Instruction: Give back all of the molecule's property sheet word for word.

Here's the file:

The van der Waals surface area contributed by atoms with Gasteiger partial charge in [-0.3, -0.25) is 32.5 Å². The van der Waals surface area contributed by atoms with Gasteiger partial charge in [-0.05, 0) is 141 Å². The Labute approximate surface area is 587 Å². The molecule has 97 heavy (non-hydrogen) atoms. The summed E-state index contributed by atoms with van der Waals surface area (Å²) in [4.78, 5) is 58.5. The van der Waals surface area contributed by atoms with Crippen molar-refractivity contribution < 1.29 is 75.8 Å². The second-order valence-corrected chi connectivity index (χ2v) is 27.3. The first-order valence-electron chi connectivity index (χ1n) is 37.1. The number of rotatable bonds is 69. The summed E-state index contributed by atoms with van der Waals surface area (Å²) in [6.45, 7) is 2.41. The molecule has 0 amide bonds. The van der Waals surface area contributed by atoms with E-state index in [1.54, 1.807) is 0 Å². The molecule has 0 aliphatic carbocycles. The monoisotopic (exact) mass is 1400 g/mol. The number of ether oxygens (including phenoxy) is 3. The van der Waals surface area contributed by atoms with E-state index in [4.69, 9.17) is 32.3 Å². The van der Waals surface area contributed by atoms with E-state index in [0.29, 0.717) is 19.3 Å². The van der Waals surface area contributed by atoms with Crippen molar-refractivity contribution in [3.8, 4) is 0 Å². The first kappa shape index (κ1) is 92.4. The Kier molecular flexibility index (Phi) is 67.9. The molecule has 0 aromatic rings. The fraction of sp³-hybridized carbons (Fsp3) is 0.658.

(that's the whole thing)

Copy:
The van der Waals surface area contributed by atoms with Gasteiger partial charge in [-0.3, -0.25) is 32.5 Å². The van der Waals surface area contributed by atoms with Gasteiger partial charge in [-0.05, 0) is 141 Å². The Labute approximate surface area is 587 Å². The molecule has 97 heavy (non-hydrogen) atoms. The summed E-state index contributed by atoms with van der Waals surface area (Å²) in [4.78, 5) is 58.5. The van der Waals surface area contributed by atoms with Crippen molar-refractivity contribution < 1.29 is 75.8 Å². The second-order valence-corrected chi connectivity index (χ2v) is 27.3. The first-order valence-electron chi connectivity index (χ1n) is 37.1. The number of rotatable bonds is 69. The summed E-state index contributed by atoms with van der Waals surface area (Å²) in [6.45, 7) is 2.41. The molecule has 0 amide bonds. The van der Waals surface area contributed by atoms with E-state index in [1.54, 1.807) is 0 Å². The molecule has 0 aliphatic carbocycles. The monoisotopic (exact) mass is 1400 g/mol. The number of ether oxygens (including phenoxy) is 3. The van der Waals surface area contributed by atoms with E-state index in [4.69, 9.17) is 32.3 Å². The van der Waals surface area contributed by atoms with E-state index in [0.29, 0.717) is 19.3 Å². The van der Waals surface area contributed by atoms with Crippen molar-refractivity contribution in [3.8, 4) is 0 Å². The first kappa shape index (κ1) is 92.4. The Kier molecular flexibility index (Phi) is 67.9. The molecule has 0 aromatic rings. The fraction of sp³-hybridized carbons (Fsp3) is 0.658.